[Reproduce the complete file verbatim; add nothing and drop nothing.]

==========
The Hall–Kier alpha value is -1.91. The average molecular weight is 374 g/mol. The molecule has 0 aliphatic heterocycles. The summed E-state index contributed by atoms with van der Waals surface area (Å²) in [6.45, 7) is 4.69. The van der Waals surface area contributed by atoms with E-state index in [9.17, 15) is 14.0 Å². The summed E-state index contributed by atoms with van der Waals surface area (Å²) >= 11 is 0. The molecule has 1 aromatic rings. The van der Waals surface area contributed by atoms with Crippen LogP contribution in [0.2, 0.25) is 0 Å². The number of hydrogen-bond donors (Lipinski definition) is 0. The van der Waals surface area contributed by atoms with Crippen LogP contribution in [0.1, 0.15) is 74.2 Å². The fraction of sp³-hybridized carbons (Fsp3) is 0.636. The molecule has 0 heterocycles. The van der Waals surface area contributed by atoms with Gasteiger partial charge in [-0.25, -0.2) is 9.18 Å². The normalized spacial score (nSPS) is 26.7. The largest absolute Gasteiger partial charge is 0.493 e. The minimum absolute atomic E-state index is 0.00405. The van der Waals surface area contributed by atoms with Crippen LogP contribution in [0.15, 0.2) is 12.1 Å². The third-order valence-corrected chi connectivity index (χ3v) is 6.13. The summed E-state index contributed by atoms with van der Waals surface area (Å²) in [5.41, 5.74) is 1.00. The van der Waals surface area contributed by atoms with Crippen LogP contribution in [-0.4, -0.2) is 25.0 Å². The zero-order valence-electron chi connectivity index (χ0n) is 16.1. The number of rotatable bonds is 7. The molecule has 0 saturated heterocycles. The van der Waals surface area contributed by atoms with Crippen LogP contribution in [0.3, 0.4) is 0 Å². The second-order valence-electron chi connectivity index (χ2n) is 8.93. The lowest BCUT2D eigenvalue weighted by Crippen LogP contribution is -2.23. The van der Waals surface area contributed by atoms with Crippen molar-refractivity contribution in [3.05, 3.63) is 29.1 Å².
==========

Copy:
The Hall–Kier alpha value is -1.91. The average molecular weight is 374 g/mol. The molecule has 0 aliphatic heterocycles. The summed E-state index contributed by atoms with van der Waals surface area (Å²) in [6.45, 7) is 4.69. The van der Waals surface area contributed by atoms with E-state index in [9.17, 15) is 14.0 Å². The summed E-state index contributed by atoms with van der Waals surface area (Å²) >= 11 is 0. The molecule has 1 aromatic rings. The van der Waals surface area contributed by atoms with Crippen LogP contribution in [0.2, 0.25) is 0 Å². The number of hydrogen-bond donors (Lipinski definition) is 0. The van der Waals surface area contributed by atoms with Crippen LogP contribution in [0.1, 0.15) is 74.2 Å². The fraction of sp³-hybridized carbons (Fsp3) is 0.636. The molecule has 0 heterocycles. The van der Waals surface area contributed by atoms with Gasteiger partial charge in [-0.25, -0.2) is 9.18 Å². The normalized spacial score (nSPS) is 26.7. The largest absolute Gasteiger partial charge is 0.493 e. The minimum absolute atomic E-state index is 0.00405. The van der Waals surface area contributed by atoms with Crippen LogP contribution in [0.15, 0.2) is 12.1 Å². The third-order valence-corrected chi connectivity index (χ3v) is 6.13. The summed E-state index contributed by atoms with van der Waals surface area (Å²) in [5.41, 5.74) is 1.00. The van der Waals surface area contributed by atoms with Crippen LogP contribution in [-0.4, -0.2) is 25.0 Å². The zero-order valence-electron chi connectivity index (χ0n) is 16.1. The number of rotatable bonds is 7. The molecule has 0 saturated heterocycles. The van der Waals surface area contributed by atoms with Crippen LogP contribution in [0.3, 0.4) is 0 Å². The second-order valence-electron chi connectivity index (χ2n) is 8.93. The lowest BCUT2D eigenvalue weighted by Crippen LogP contribution is -2.23. The van der Waals surface area contributed by atoms with Crippen molar-refractivity contribution in [3.05, 3.63) is 29.1 Å².